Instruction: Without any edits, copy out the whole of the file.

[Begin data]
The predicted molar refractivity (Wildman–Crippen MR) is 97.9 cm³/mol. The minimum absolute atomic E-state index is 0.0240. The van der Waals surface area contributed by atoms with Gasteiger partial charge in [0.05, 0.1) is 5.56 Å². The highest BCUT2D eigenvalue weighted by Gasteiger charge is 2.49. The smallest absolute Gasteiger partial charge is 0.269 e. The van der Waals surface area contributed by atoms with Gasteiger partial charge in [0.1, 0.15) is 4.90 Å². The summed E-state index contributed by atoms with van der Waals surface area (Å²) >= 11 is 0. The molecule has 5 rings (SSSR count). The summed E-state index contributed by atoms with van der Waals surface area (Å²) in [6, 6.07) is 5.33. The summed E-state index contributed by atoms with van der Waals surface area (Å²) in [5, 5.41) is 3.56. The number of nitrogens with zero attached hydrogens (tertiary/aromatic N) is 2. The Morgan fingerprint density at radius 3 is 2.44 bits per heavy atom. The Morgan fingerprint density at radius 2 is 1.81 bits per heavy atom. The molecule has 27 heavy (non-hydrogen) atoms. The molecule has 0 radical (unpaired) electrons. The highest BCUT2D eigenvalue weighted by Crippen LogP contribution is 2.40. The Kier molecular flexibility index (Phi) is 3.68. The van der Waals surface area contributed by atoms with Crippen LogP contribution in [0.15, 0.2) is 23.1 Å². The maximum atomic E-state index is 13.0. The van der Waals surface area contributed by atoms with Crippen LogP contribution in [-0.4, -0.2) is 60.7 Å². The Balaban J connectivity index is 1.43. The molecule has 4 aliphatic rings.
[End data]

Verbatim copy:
The predicted molar refractivity (Wildman–Crippen MR) is 97.9 cm³/mol. The minimum absolute atomic E-state index is 0.0240. The van der Waals surface area contributed by atoms with Gasteiger partial charge in [0.05, 0.1) is 5.56 Å². The highest BCUT2D eigenvalue weighted by Gasteiger charge is 2.49. The smallest absolute Gasteiger partial charge is 0.269 e. The van der Waals surface area contributed by atoms with Gasteiger partial charge in [0.1, 0.15) is 4.90 Å². The summed E-state index contributed by atoms with van der Waals surface area (Å²) >= 11 is 0. The molecule has 5 rings (SSSR count). The summed E-state index contributed by atoms with van der Waals surface area (Å²) in [6, 6.07) is 5.33. The summed E-state index contributed by atoms with van der Waals surface area (Å²) in [5, 5.41) is 3.56. The number of nitrogens with zero attached hydrogens (tertiary/aromatic N) is 2. The Morgan fingerprint density at radius 3 is 2.44 bits per heavy atom. The Morgan fingerprint density at radius 2 is 1.81 bits per heavy atom. The molecule has 27 heavy (non-hydrogen) atoms. The molecule has 0 radical (unpaired) electrons. The highest BCUT2D eigenvalue weighted by Crippen LogP contribution is 2.40. The Kier molecular flexibility index (Phi) is 3.68. The van der Waals surface area contributed by atoms with Crippen LogP contribution in [0.15, 0.2) is 23.1 Å². The maximum atomic E-state index is 13.0. The van der Waals surface area contributed by atoms with Crippen LogP contribution in [-0.4, -0.2) is 60.7 Å². The Balaban J connectivity index is 1.43. The molecule has 4 aliphatic rings.